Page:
Lets get it out of the way. Tom King’s The Vision is something special. And The Vision #7 is a special issue of this series.
Pausing to give some context to the tragedy he’s crafting, King gives us a look at the history of Vision and the Scarlet Witch. It could be said that this issue is an examination of love’s place in an artificial life. King effortlessly convinces that V and Wanda are one of comics’ great romances, despite and, in this case, because of the complex web of differing interpretations their relationship has endured. Unified by King’s current take on the character, these differing views become something as complex and hard-fought as a real relationship. Admittedly this does take a different view of the halcyon days that might rightly rankle some fans of the couple, but, in comics, history only lasts so long as it’s the strongest idea and one suspects that this conception is and will be viewed as the strongest version in a long time.
A lot of details about the complicated courtship are left out of this issue. Some, like Wonder Man’s jealousy of Vision, are seemingly attempts to make the issue more friendly to readers who haven’t closely followed the last fifty years of Avengers continuity, however, others, like the nature of Wanda’s children, may feel alienating to readers unfamiliar with the intricacies of continuity. It certainly says something that King’s writing is confident enough to pull this off, giving readers a highly focused look at the past, suggesting what memories are and were important to the Vision.
The writing is as layered and literary as ever, using repeated motifs and lines to build a sense of connection to the characters. Wonder Man’s toast stands out as a particularly lovely bit of writing, as does the couple’s saccharine conversation beside a battle, but there’s no denying that the most forceful writing is saved for Wanda Maximoff. As much as this remains Vision’s book, there’s a conscious sense of, if not apologizing for, then balancing Wanda’s mental illness.
Wanda, while decidedly unsteady at times, is seriously humanized by the troubles of dating the Vision. It seems impossible that there wouldn’t be some strife between the two opposites attracted. In many ways it seems that this series is effectively the Vision’s turn to break down. But, despite it all, it never goes so far that the reader feels like the Vision was beyond the capacity for love or Wanda was foolish for trying. Instead, even the most problematic moments feel real, like that couple you know who could have been brilliant or terrible and, sadly, opted for the later. This is the kind of writing that makes favorite characters for life.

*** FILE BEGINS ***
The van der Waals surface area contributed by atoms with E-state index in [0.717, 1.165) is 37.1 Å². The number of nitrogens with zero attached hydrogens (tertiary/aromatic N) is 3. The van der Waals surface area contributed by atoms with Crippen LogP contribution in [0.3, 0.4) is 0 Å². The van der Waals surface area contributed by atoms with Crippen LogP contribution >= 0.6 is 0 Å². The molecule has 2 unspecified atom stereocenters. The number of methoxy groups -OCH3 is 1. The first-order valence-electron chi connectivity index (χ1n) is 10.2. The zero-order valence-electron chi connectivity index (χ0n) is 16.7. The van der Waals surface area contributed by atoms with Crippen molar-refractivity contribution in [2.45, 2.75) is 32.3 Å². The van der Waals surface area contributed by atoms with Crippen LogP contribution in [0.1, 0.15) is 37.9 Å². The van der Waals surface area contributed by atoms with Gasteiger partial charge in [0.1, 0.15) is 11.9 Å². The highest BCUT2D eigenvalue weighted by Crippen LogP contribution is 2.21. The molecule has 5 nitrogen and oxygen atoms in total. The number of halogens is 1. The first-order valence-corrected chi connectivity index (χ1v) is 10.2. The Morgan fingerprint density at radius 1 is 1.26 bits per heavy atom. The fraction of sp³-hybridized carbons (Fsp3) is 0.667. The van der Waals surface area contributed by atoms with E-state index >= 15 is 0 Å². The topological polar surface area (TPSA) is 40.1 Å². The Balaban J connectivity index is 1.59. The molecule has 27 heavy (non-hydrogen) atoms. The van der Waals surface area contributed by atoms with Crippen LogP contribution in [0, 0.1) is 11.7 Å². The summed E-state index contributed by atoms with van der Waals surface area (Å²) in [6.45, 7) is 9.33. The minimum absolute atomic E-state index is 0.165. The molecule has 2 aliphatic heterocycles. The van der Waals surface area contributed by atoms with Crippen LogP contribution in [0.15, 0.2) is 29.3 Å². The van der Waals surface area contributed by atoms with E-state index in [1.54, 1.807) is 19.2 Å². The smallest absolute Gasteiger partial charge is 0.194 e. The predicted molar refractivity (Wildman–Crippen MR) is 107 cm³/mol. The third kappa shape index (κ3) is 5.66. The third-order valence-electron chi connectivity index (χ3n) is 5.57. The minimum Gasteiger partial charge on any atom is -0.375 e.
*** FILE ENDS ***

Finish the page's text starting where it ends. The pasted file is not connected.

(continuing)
Through it all, King continues his explorations of truth vs. happiness and the way that the pull between the two causes the Vision to manipulate his world and his loved ones. Everyone is a victim here and, with the context this issue allows, it’s clear that this is a much more sweeping drama than it at first seemed.
It’s no enviable thing to follow Gabriel Hernandez Walta. Fill-in artists were a definite problem for Magneto, Walta’s previous series. But despite this, Michael Walsh is an admirable replacement. Much of this can be laid at the feet of Jordie Bellaire, whose distinctive colors give the book a feeling of continuity, but Walsh’s style is decidedly appropriate for this issue.
At its worst, Walsh’s art is intriguing but awkward, slipping ever so slightly into the uncanny valley. One has to expect that this was at least partially intentional, because it fits the themes of the story wonderfully. Walsh’s Vision can be charming and relatable, but he can also be a gaunt, haunting specter. The white Vision design, besides being generally weaker, highlights the weaknesses of Walsh’s art, as do the darker, grimmer moments of the story. There are also some moments when human faces are inelegant, with too big eyes being a frequent symptom, but these moments are more than balanced.
At its best, Walsh’s contribution has remarkable emotive force. The care in the minuscule shading is beautiful and the intensity of light and shadow draw the stakes of the story into clear yet never intrusive focus. Walsh’s renderings of Wanda can be especially gorgeous, giving her a personality and humanity that is essential to this tale.
There’s something potent in the mundanity of the artwork. Little moments of humanity come alive, a smile or a laugh or a look of contentment. And that’s the key to this issue’s visuals. While no one could mistake it for realism, the art supports King’s depiction of a truthful relationship, the good and the bad. The Vision and Wanda’s argument is one of the strongest pages and it proves that Walsh can handle far more than happy moments.
The art may take getting used to and its relationship with continuity is a tangled one, but The Vision #7 is another breathtaking installment in a masterful series. Tom King has already secured his place as one of the mainstream industry’s most talented new voices, but The Vision remains some of his best and most personal work.
With this issue The Vision reaches out for Marvel’s past, a love letter as tricky and multifaceted as the troubled relationship it depicts. Despite some imperfections, this is a beautiful comic at every level and it helps to cement this run as a defining interpretation of its protagonist(?) alongside Fraction & Aja’s Hawkeye, Brubaker & Cooke’s Catwoman, or Miller & Janson’s Dark Knight.